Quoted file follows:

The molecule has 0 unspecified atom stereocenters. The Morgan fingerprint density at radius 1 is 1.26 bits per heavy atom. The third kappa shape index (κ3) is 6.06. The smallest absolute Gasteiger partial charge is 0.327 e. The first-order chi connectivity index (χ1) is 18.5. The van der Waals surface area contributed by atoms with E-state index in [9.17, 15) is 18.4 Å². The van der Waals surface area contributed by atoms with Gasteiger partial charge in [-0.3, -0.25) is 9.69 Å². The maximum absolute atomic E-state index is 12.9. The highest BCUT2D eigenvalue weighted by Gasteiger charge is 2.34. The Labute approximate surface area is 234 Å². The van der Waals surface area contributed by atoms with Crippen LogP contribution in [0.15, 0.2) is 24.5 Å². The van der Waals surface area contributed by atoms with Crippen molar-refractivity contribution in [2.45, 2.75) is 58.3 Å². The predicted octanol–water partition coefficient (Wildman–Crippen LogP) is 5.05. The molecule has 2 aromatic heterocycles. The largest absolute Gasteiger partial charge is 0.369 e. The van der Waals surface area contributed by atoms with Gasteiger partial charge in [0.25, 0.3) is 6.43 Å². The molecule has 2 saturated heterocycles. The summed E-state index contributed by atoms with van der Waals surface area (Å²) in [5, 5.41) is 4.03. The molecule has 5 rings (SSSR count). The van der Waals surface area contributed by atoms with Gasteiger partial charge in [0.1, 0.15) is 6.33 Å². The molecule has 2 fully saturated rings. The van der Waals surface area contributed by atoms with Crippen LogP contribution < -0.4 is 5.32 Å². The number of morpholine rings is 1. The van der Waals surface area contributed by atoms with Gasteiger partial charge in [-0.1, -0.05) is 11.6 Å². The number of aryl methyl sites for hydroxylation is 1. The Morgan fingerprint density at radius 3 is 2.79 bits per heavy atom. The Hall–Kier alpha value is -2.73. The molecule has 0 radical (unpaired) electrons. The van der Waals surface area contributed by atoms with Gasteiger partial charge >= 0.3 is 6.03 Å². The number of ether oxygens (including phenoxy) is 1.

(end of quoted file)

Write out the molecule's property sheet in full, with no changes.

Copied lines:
The molecule has 0 unspecified atom stereocenters. The Morgan fingerprint density at radius 1 is 1.26 bits per heavy atom. The third kappa shape index (κ3) is 6.06. The smallest absolute Gasteiger partial charge is 0.327 e. The first-order chi connectivity index (χ1) is 18.5. The van der Waals surface area contributed by atoms with E-state index in [9.17, 15) is 18.4 Å². The van der Waals surface area contributed by atoms with Gasteiger partial charge in [-0.3, -0.25) is 9.69 Å². The maximum absolute atomic E-state index is 12.9. The highest BCUT2D eigenvalue weighted by Gasteiger charge is 2.34. The Labute approximate surface area is 234 Å². The van der Waals surface area contributed by atoms with Crippen LogP contribution in [0.15, 0.2) is 24.5 Å². The van der Waals surface area contributed by atoms with Crippen molar-refractivity contribution in [2.45, 2.75) is 58.3 Å². The predicted octanol–water partition coefficient (Wildman–Crippen LogP) is 5.05. The molecule has 2 aromatic heterocycles. The largest absolute Gasteiger partial charge is 0.369 e. The van der Waals surface area contributed by atoms with Gasteiger partial charge in [0.25, 0.3) is 6.43 Å². The molecule has 2 saturated heterocycles. The summed E-state index contributed by atoms with van der Waals surface area (Å²) in [5, 5.41) is 4.03. The molecule has 5 rings (SSSR count). The van der Waals surface area contributed by atoms with Gasteiger partial charge in [0.1, 0.15) is 6.33 Å². The molecule has 2 fully saturated rings. The van der Waals surface area contributed by atoms with Crippen LogP contribution < -0.4 is 5.32 Å². The number of morpholine rings is 1. The van der Waals surface area contributed by atoms with Gasteiger partial charge in [-0.1, -0.05) is 11.6 Å². The number of aryl methyl sites for hydroxylation is 1. The Morgan fingerprint density at radius 3 is 2.79 bits per heavy atom. The Hall–Kier alpha value is -2.73. The molecule has 0 radical (unpaired) electrons. The van der Waals surface area contributed by atoms with Gasteiger partial charge >= 0.3 is 6.03 Å². The number of ether oxygens (including phenoxy) is 1.